I'm glad you mentioned this topic. I always value Bud's opinion as he is a premier prosecutor and fantastic litigator (in my humble opinion). What if you have a short distance traveled, and the defendant makes the statement that he knew he would be arrested for something trivial, such as no insurance, and couldn't afford to have his car impounded. Or maybe thought he'd have a better chance of getting just a ticket if he was in his driveway. Although prosecutors are hesitant to take the defendant's word for it, it does sound like the intent to evade wasn't there. It seems as though the law was aiming to hold people accountable who fled from law enforcement in their vehicle - the serious flight or evading cases. Standards for acceptance of these cases are needed.
PC 38.04 Evading Arrest or Detention (a) a person commits an offense if he INTENTIONALLY flees from a person he knows is a PEACE OFFICER attempting lawfully to arrest or detain him. (1) a state jail felony if the actor uses a vehicle while the actor is in FLIGHT....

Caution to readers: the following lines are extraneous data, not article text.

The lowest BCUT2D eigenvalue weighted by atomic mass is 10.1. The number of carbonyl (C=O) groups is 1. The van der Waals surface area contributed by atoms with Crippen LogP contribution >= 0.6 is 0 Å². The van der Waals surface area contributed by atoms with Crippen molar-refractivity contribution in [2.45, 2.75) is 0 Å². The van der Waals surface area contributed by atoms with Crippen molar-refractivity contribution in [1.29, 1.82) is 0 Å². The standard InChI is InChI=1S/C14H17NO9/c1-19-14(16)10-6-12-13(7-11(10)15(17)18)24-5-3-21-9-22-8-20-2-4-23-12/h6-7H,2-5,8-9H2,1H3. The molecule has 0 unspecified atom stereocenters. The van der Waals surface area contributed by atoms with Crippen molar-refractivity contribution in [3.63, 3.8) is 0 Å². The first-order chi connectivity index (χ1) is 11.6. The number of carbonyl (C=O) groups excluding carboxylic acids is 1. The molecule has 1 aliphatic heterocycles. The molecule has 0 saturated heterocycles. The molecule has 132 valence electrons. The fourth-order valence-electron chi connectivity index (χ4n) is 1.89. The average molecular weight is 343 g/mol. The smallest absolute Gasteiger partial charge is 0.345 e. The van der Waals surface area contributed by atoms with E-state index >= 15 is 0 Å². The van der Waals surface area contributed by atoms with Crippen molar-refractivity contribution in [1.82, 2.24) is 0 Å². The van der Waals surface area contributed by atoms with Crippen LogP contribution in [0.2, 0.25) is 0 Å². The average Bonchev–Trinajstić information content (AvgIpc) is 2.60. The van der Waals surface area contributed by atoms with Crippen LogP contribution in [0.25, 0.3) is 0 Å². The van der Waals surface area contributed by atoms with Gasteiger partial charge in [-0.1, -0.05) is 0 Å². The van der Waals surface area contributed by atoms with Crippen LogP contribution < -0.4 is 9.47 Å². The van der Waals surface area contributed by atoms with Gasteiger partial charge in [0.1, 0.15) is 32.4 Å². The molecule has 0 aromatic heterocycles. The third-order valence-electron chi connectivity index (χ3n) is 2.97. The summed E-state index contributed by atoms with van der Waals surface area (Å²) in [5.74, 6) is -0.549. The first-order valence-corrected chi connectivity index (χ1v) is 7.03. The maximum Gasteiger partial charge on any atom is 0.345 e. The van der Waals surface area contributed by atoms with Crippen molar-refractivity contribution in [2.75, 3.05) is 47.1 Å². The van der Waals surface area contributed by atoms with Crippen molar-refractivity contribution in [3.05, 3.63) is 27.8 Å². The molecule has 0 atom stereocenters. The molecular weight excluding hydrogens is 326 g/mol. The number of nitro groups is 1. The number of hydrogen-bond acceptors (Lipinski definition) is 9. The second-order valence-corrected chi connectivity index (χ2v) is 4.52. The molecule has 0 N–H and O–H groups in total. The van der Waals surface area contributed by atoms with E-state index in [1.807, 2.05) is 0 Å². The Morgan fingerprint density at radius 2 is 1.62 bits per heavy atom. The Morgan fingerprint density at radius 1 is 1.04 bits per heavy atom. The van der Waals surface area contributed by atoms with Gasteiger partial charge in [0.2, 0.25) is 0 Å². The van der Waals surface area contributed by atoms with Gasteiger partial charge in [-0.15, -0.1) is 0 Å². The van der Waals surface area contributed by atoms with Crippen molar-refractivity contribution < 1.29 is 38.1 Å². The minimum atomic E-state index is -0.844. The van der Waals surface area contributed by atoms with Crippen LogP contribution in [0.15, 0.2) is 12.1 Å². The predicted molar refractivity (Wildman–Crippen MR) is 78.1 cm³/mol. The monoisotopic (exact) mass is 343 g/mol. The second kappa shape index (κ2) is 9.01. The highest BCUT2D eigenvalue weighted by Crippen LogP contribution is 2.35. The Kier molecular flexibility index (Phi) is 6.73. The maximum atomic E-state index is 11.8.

What is the problem you are having with this?
If an officer attempts to stop a subject and that subject continues to drive and refuses to stop, then he is fleeing. A person who is the subject of a traffic stop should immediatly pull to the right of the road. If that person does not, and he continues to drive his car for 5 miles at 10 miles an hour, he is refusing to stop and is fleeing.
Come on guys, this is why lawers have a bad rep. Do not read into it. Just apply the law...